Since I have taken one yoga class, and a smattering of different yoga classes since I graduated, I am also interested to do more of that in order to compare it to Biomechanics. The basic stance is different — either that, or I’ve been doing the mountain pose wrong for years. But, mountain pose is, as I recall: 1) shoulders tucked back and down, 2) arms relaxed, 3) gaze forward, 4) tail bone tucked under just a little, 5) feet shoulder width apart, 6) legs bent and knees squeezed out (not so much to hurt your knees, but just enough that you feel like your legs are flaring out a bit). Meanwhile, Stoika in Biomechanics is: 1) feet about shoulder width apart, where they are comfortable, 2) legs very slightly bend, with a bounce to them (like a spring, not stuck in a bent position), 3) solar plexus engaged, 4) arms the same as legs, with a slight bend to them and spring-like, 5) tail bone not tucked, but not extended, positioned just so that the sits bones are pointed to just perfectly follow the curve of the spine (we figured out what this felt like by using chairs), 6) shoulders will fall into place once you get your back aligned, 7) neck extending up slightly, just to hover your chin and nose forward, but not thrust forward.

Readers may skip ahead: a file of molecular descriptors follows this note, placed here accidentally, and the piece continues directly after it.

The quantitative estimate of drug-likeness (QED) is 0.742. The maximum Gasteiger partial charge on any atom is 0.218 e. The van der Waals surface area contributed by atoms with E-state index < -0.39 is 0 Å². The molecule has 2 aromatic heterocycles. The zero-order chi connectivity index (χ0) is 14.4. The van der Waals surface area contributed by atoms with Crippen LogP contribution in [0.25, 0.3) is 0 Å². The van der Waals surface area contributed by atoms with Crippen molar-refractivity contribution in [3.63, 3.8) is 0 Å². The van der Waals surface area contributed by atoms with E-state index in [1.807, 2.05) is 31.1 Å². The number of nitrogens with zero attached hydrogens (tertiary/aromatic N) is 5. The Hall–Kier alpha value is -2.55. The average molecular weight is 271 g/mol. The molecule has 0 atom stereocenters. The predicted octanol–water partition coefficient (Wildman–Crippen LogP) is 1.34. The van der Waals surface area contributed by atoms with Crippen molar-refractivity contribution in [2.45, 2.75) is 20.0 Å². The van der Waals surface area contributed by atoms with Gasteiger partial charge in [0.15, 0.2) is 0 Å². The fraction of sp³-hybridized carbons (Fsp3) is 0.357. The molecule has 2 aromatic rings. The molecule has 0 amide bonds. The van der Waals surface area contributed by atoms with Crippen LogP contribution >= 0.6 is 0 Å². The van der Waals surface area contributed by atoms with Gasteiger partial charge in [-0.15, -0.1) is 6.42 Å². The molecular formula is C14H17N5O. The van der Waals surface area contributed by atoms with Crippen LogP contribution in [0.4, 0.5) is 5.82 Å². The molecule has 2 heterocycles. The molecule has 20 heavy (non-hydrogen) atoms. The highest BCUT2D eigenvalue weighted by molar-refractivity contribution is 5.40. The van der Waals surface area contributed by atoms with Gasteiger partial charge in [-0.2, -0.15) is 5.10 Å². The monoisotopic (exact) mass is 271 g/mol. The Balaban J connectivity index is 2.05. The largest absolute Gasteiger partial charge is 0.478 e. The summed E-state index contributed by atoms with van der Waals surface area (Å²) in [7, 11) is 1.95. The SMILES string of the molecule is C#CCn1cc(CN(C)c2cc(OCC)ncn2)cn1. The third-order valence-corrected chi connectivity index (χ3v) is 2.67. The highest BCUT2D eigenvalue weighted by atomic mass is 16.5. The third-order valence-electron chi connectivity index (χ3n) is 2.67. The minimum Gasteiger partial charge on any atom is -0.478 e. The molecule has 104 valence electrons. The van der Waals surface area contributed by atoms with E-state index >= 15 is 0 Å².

Both positions are comfortable, and I find myself feeling more and more that Biomechanics and yoga are two systems designed to create similar effects. Yoga is more tied to religion, but Biomechanics is so tied to performance and emotional life that I can’t help but feel it has a similar effect, ultimately. Of course, it’s also harsher than yoga — there are more sudden movements, faster paces, while yoga is slow and steady, not really interesting to watch as a performance. But both systems make you in tune with your body, and attempt to create a centeredness, an internal peacefulness or calmness.

Also, while I was trying to find the Dactyl video, I ran across some Butoh videos.

Is this my next project? I feel like it might be. It looks like it takes more dance training than I have, but its still fascinating.

Here’s the extent of my dance training: Blues dancing.

But movement really is a fascinating thing. It’s been far too long neglected in Western theatre and performance. Now that TV, movies, and video games are becoming the dominant forms of visual narrative, I am less interested in internal forms of acting, because they are so ordinary, so pervasive. Most people, though, rarely go see dance shows, especially modern dance, or dance-based performance art. But it really can evoke some intense feelings, without having a clear or objective narrative. The story can become entirely subjective as your brain tries to rationalize the sequence of movements. I find this interaction totally fascinating.

So yes, I’m looking forward to finishing this movement class, then possibly finding another.